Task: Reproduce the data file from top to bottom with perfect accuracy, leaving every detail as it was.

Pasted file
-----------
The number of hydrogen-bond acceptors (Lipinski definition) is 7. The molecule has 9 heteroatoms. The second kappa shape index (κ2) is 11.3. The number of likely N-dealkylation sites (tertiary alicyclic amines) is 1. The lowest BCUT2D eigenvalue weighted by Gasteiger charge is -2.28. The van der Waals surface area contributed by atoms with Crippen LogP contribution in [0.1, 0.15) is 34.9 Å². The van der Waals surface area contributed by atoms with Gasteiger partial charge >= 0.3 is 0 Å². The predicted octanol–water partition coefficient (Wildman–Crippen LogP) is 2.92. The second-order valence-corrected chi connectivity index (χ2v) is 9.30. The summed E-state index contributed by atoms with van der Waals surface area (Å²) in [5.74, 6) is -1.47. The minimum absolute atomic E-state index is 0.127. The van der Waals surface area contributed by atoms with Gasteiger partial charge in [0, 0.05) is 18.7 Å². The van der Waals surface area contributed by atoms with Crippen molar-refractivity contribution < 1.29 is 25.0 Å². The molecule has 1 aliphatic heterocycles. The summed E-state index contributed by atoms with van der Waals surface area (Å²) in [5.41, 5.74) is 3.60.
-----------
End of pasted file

The number of hydrogen-bond acceptors (Lipinski definition) is 7. The molecule has 9 heteroatoms. The second kappa shape index (κ2) is 11.3. The number of likely N-dealkylation sites (tertiary alicyclic amines) is 1. The lowest BCUT2D eigenvalue weighted by Gasteiger charge is -2.28. The van der Waals surface area contributed by atoms with Crippen LogP contribution in [0.1, 0.15) is 34.9 Å². The van der Waals surface area contributed by atoms with Gasteiger partial charge >= 0.3 is 0 Å². The predicted octanol–water partition coefficient (Wildman–Crippen LogP) is 2.92. The second-order valence-corrected chi connectivity index (χ2v) is 9.30. The summed E-state index contributed by atoms with van der Waals surface area (Å²) in [5.74, 6) is -1.47. The minimum absolute atomic E-state index is 0.127. The van der Waals surface area contributed by atoms with Gasteiger partial charge in [0, 0.05) is 18.7 Å². The van der Waals surface area contributed by atoms with Crippen molar-refractivity contribution < 1.29 is 25.0 Å². The molecule has 1 aliphatic heterocycles. The summed E-state index contributed by atoms with van der Waals surface area (Å²) in [5.41, 5.74) is 3.60.